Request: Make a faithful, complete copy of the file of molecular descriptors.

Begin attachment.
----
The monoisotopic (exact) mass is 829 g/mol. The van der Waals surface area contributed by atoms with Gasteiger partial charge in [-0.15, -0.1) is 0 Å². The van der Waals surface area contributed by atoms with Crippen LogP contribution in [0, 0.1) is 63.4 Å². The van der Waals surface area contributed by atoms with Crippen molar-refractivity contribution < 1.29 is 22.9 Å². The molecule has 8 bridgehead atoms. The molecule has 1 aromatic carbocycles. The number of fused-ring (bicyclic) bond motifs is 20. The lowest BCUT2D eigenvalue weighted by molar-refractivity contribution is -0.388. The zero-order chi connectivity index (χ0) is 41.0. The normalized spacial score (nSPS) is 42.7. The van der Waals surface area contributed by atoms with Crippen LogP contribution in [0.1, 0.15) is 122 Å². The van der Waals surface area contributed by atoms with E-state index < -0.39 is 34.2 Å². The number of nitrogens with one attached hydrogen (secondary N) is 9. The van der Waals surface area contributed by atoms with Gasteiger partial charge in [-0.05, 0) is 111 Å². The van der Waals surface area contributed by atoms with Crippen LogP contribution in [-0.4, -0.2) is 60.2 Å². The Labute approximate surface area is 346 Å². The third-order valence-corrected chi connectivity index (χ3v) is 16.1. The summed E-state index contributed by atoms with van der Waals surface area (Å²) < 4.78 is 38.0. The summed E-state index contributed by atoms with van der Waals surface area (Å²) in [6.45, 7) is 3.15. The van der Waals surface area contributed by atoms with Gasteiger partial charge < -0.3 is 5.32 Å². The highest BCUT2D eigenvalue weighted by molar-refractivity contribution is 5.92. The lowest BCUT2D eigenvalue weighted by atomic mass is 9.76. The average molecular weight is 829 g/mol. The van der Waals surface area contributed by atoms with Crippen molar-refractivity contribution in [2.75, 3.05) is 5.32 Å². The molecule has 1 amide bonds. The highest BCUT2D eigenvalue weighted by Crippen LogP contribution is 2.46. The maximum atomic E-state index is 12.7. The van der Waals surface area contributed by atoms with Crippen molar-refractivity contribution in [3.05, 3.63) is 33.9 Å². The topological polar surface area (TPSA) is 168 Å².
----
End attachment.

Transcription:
The monoisotopic (exact) mass is 829 g/mol. The van der Waals surface area contributed by atoms with Gasteiger partial charge in [-0.15, -0.1) is 0 Å². The van der Waals surface area contributed by atoms with Crippen LogP contribution in [0, 0.1) is 63.4 Å². The van der Waals surface area contributed by atoms with Crippen molar-refractivity contribution < 1.29 is 22.9 Å². The molecule has 8 bridgehead atoms. The molecule has 1 aromatic carbocycles. The number of fused-ring (bicyclic) bond motifs is 20. The lowest BCUT2D eigenvalue weighted by molar-refractivity contribution is -0.388. The zero-order chi connectivity index (χ0) is 41.0. The normalized spacial score (nSPS) is 42.7. The van der Waals surface area contributed by atoms with Crippen LogP contribution in [0.1, 0.15) is 122 Å². The van der Waals surface area contributed by atoms with E-state index < -0.39 is 34.2 Å². The number of nitrogens with one attached hydrogen (secondary N) is 9. The van der Waals surface area contributed by atoms with Gasteiger partial charge in [-0.05, 0) is 111 Å². The van der Waals surface area contributed by atoms with Crippen LogP contribution in [-0.4, -0.2) is 60.2 Å². The Labute approximate surface area is 346 Å². The third-order valence-corrected chi connectivity index (χ3v) is 16.1. The summed E-state index contributed by atoms with van der Waals surface area (Å²) < 4.78 is 38.0. The summed E-state index contributed by atoms with van der Waals surface area (Å²) in [6.45, 7) is 3.15. The van der Waals surface area contributed by atoms with Gasteiger partial charge < -0.3 is 5.32 Å². The highest BCUT2D eigenvalue weighted by molar-refractivity contribution is 5.92. The lowest BCUT2D eigenvalue weighted by atomic mass is 9.76. The average molecular weight is 829 g/mol. The van der Waals surface area contributed by atoms with Crippen molar-refractivity contribution in [2.75, 3.05) is 5.32 Å². The molecule has 1 amide bonds. The highest BCUT2D eigenvalue weighted by Crippen LogP contribution is 2.46. The maximum atomic E-state index is 12.7. The van der Waals surface area contributed by atoms with Crippen molar-refractivity contribution in [3.05, 3.63) is 33.9 Å². The topological polar surface area (TPSA) is 168 Å².